MILWAUKEE Aramis Ramirez is officially a Milwaukee Brewer.
The team introduced the 33-year-old third baseman Wednesday during a press conference at Miller Park, and his powerful bat could go a long way to filling the void left by departing free-agent first baseman Prince Fielder.
A career .284 hitter, Ramirez is also a two-time All-Star, has reached 100 RBI six times in his career, hit 30 home runs four times in his career and has four three-homer games under his belt; accomplishments Brewers GM Doug Melvin was quick to address in his introductory remarks.
"He's got some pretty impressive credentials and numbers," Melvin said.
Against Milwaukee, he has a career average of .269 with 34 home runs and 114 RBI.
"When we played him, he was the one guy I always feared in key situations with men on base," Melvin said. "We're really happy that he's on our side."
Ramirez spent the last eight-plus seasons with the Cubs and hit .294 with 239 home runs and 836 RBI. When it became apparent the Cubs weren't going to re-sign him, staying in the National League Central was a priority, as did playing for a winning team. The Brewers, in need of some pop in their lineup with Fielder all but certain to leave and with left fielder Ryan Braun facing a possible suspension, were a natural fit.
"We're getting one of the top 25 active sluggers in the game today," Melvin said. "He's a good pure hitter. A lot of doubles, home runs. I think our ballpark is suited for his type of swing."
Playing in Miller Park, with its controlled climate and convertible roof, added to the appeal for Ramirez.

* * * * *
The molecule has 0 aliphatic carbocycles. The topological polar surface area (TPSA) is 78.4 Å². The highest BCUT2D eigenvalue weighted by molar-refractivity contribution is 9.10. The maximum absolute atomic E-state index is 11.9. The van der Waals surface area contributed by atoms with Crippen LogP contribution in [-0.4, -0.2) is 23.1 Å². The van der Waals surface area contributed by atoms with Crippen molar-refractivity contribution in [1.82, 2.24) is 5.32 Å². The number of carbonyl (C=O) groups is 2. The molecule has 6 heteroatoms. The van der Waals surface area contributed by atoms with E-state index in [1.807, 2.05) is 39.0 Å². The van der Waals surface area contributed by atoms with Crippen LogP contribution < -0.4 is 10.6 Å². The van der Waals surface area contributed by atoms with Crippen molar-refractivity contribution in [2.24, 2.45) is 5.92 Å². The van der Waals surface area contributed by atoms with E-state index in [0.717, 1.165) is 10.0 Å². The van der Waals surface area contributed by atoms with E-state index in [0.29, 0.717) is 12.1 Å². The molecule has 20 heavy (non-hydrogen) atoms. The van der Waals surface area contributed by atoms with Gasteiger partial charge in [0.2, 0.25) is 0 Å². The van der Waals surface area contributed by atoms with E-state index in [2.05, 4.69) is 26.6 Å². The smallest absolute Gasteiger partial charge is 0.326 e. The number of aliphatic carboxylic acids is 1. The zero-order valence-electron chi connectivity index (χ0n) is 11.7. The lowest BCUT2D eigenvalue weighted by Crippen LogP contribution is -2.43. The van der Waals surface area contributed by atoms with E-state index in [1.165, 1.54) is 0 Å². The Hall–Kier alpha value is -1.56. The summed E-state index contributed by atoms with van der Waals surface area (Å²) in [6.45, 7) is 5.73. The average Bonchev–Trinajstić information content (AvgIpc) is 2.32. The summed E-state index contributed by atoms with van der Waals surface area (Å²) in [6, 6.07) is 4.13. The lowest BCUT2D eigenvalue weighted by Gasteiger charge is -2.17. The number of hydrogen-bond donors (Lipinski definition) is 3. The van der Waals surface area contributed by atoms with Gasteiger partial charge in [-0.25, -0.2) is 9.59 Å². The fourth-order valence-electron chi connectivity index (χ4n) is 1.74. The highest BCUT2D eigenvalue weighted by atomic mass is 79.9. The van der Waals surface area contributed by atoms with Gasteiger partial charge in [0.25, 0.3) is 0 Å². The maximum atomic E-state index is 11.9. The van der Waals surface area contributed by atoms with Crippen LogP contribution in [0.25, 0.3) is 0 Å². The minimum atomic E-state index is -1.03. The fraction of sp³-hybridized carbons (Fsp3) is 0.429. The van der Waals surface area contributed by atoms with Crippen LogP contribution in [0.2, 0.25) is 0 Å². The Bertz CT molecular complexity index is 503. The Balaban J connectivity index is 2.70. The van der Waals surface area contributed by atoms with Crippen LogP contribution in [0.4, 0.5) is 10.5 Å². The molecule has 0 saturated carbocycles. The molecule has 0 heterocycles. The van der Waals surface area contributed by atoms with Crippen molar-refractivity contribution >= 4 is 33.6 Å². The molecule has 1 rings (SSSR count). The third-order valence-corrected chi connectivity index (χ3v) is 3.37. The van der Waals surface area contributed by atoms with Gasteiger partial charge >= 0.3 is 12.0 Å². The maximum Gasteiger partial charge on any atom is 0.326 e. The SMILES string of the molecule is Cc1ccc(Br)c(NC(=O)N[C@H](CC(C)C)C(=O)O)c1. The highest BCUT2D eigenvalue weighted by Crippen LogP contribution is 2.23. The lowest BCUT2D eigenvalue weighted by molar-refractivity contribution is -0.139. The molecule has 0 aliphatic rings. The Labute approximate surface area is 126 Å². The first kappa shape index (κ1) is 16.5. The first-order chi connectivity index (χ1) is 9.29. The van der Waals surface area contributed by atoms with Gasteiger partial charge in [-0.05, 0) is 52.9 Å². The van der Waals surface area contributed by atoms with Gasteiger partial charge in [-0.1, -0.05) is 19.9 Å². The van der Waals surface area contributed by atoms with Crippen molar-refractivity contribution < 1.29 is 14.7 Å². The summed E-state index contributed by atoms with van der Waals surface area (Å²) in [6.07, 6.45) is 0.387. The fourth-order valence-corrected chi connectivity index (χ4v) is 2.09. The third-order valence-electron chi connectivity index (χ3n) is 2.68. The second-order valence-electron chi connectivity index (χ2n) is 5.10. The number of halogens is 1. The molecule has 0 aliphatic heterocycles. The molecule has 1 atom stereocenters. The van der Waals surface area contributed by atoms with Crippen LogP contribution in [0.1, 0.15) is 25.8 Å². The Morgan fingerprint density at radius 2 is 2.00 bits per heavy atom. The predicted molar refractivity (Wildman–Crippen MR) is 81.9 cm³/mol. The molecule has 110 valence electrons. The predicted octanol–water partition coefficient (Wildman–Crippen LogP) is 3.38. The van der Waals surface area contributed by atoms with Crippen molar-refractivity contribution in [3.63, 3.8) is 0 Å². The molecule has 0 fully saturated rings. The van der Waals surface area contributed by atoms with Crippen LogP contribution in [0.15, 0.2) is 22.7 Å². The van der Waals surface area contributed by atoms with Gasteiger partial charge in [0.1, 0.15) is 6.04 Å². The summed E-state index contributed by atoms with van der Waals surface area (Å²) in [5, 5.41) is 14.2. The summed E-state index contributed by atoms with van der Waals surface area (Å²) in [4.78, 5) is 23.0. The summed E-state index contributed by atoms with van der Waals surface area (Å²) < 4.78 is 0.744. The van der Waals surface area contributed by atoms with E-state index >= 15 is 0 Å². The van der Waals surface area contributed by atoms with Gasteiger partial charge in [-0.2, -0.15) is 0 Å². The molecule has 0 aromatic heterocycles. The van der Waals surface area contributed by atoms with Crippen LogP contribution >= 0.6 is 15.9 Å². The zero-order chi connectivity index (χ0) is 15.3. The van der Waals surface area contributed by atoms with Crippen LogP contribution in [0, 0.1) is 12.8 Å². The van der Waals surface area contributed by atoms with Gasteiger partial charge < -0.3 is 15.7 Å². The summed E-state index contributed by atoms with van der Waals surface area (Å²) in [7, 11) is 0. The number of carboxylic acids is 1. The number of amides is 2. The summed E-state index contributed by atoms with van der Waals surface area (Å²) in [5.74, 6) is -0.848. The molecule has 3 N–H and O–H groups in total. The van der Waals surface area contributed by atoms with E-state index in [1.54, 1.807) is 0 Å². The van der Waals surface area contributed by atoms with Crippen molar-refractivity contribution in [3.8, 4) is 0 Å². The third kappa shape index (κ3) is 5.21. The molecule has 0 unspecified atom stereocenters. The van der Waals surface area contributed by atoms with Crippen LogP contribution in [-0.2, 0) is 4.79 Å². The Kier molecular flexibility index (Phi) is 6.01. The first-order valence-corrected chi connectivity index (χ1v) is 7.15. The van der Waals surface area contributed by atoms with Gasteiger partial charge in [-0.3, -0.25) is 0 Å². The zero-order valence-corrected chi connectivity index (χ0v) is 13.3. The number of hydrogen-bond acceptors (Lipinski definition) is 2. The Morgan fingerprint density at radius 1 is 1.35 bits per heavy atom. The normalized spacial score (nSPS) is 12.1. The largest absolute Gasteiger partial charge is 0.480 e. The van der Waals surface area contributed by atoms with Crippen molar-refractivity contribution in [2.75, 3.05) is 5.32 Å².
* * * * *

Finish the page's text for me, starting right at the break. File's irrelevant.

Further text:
"I just don't like the cold weather," he said. "I'm from the Dominican, an island."
Melvin's courtship of Ramirez began last month during the MLB owners meetings in Milwaukee. He had several discussions with Paul Kinzer, Ramirez's agent, during that week, but the sides weren't able to agree to a deal at that time.
They talked again later on, when Ramirez traveled to California to meet with another team. The Brewers then set up a meeting between Ramirez, Kinzer, owner Mark Attanasio and manager Ron Roenicke. The discussions continued during the winter meetings in Dallas, and the parties finally came to an agreement last weekend, settling on a three-year deal worth approximately 36 million, according to published reports.
In Milwaukee, Ramirez will likely hit fourth, taking the spot held for the past five years by Fielder. Ramirez has good offensive numbers he hit .306 with 26 homers last season to Fielders .299 and 38 homers -- but knows he'll have big shoes to fill.
"It's a 25-man roster," said Ramirez, who will be part of a revamped infield that will include new starters at third base, shortstop (Alex Gonzalez) and first base (likely Mat Gamel). "You can't replace Prince Fielder. He's one of the best hitters in the game. It's hard to replace that. I want to do my best, what I'm capable of. I'm not going to try to do what I can't."
Ramirez doesn't see the loss of Fielder will have a negative impact on the Brewers' chances to win in 2012, and moving forward.
"Not really," Ramirez said. "I think you win with pitching, and the pitching is intact. You've got K-Rod, a good closer and a good five-man rotation. That's how you win games. Of course, you have to score some runs, but the key to winning is pitching.